"New Labour" is an alternative branding for the Labour Party dating from a conference slogan first used by the Labour Party in 1994 which was later seen in a draft manifesto published by the party in 1996, called New Labour, New Life For Britain and presented by Labour as being the brand of the new reformed party that had in 1995 ditched Clause IV and reduced the Trade Union vote in the electoral college used to elect the leader and deputy leader to have equal weighting with individual other parts of the electoral college.
The name is primarily used by the party itself in its literature but is also sometimes used by political commentators and the wider media; it was also the basis of a Conservative Party poster campaign of 1997, headlined "New Labour, New Danger". The rise of the name coincided with a rightwards shift of the British political spectrum; for Labour, this was a continuation of the trend that had begun under the leadership of Neil Kinnock. "Old Labour" is sometimes used by commentators to describe the older, more left-wing members of the party, or those with strong Trade Union connections.
Tony Blair, Gordon Brown, Peter Mandelson and Alastair Campbell are most commonly cited as the creators and architects of "New Labour". They were among the most prominent advocates of the shift in European social democracy during the 1990s, known as the "Third Way". The use of "New" echoes slogans in American politics, particularly those of the Democratic Party, such as Roosevelt's New Deal (which indeed Labour has used as the name for its Welfare to Work programmes since 1997), Kennedy's New Frontier and Clinton's New Covenant and in Canada with the founding of the left-leaning New Democratic Party in 1961.
The "modernisation" of Labour party policy and the unpopularity of John Major's Conservative government greatly increased Labour's appeal to "middle England". The party was concerned not to put off potential voters who had previously supported the Conservatives, and pledged to keep to the spending plans of the previous government, and not to increase the basic rate of income tax. After being unexpectedly defeated for a fourth consecutive time in the 1992 election, the party won the 1997 election with a landslide majority of 179. Following a second and third election victory in the 2001 election and the 2005 election, the name has diminished in significance. "New Labour" as a name has no official status but remains in common use to distinguish modernisers from those holding to more traditional positions who normally are referred to as "Old Labour".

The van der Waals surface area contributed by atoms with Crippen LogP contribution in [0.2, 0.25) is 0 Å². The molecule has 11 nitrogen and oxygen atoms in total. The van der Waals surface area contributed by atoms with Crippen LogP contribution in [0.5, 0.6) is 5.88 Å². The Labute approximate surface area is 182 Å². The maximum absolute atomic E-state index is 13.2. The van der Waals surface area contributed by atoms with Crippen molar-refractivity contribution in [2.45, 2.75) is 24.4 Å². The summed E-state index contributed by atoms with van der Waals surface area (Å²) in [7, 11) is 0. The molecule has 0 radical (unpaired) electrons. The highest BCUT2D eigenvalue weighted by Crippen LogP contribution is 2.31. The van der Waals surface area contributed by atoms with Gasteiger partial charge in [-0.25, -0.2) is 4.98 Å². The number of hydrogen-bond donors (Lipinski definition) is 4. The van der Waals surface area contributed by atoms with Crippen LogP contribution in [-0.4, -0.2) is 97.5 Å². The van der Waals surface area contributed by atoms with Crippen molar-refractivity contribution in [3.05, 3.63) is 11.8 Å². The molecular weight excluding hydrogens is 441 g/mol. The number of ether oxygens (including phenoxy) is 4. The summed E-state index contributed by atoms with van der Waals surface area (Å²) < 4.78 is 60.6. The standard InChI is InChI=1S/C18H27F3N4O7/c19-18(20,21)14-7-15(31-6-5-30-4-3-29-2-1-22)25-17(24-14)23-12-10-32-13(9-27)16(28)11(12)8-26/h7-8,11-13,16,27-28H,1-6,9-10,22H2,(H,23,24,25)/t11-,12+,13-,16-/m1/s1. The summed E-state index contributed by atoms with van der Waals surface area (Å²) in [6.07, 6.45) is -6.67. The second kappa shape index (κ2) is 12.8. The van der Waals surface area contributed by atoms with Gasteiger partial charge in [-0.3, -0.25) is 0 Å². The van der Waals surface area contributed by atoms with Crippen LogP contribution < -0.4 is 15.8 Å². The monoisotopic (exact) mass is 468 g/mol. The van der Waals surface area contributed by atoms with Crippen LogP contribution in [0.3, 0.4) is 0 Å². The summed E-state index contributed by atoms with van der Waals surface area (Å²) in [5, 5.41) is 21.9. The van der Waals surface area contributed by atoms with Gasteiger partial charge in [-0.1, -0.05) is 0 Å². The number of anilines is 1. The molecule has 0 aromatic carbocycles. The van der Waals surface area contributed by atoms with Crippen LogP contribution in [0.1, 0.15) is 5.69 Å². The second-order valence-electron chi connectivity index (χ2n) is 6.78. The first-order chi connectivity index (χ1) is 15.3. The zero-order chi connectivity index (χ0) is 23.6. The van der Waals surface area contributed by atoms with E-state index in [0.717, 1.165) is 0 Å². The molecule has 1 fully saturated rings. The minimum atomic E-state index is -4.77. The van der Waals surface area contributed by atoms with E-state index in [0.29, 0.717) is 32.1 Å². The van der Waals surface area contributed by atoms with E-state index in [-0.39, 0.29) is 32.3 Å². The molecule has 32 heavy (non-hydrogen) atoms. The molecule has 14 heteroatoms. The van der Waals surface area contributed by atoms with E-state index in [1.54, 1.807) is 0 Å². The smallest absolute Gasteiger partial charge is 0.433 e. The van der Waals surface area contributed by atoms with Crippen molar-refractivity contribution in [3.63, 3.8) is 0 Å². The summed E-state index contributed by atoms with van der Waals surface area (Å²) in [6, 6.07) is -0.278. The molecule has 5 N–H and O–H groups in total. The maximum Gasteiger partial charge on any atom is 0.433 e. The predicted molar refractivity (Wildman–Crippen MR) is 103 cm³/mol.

In government
One of the first acts of the 1997 Labour government was to give the Bank of England operational independence in its setting of interest rates, a move mentioned neither in the manifesto nor during the election campaign. Labour held to its pledges to keep to the spending plans set by the Conservatives, causing strain with those members of the party who had hoped that the landslide would lead to more radical and increased spending.
Since 1997 Labour's economic policies have sought to take a middle way between the more centralised statist approach of past Labour governments and the free market approach of the Conservative government from 1979 to 1997. Consequently one of the most popular policies introduced was Britain's first National Minimum Wage Act, a policy negotiated by Labour's affiliated trade unions in return for accepting the change to Clause IV of the party constitution. There have also been various programmes targeted at specific sections of the population; the target for reducing homelessness was achieved by 2000. Chancellor Gordon Brown oversaw the SureStart scheme intended for young families, a new system of tax credits for those working with below-average incomes and an energy allowance provided to pensioners during the winter. By most statistical measures, unemployment has fallen from just over 1.5 million in 1997 to around the one million mark.
Other moves appear to contradict the above. For example in December 1997, 47 left-wing Labour MPs rebelled when the government carried through the previous administration's plans to cut the benefits paid to new single-parents. Tuition fees for university students were also introduced with no a debate within the Labour Party itself. The government also promoted wider use of Public Private Partnerships and the Private Finance Initiative, which were opposed particularly by trade unions as a form of privatisation.
The New Labour government has been closer to corporate business interests than any previous Labour government. Several Policy Taskforces in 1997 and 1998 included industrialists and business leaders such as Lord Simon, a former chairman of BP, Lord Sainsbury of the supermarket dynasty, and Alec Reed of Reed Employment. There have been various reports regarding the effect of such close links, in policies such as the Public-Private Partnerships, the deregulation of utilities, privatisation, and the tendency to outsource government services.
Labour's second term saw substantial increases in public spending, especially on the National Health Service, which the government insisted must be linked to the reforms it was proposing. Spending on education was likewise increased, with schools encouraged to adopt "specialisms". Teachers and their trade unions strongly criticized the Prime Minister's spokesman Alastair Campbell when he stated that this policy meant the end of "the bog-standard comprehensive".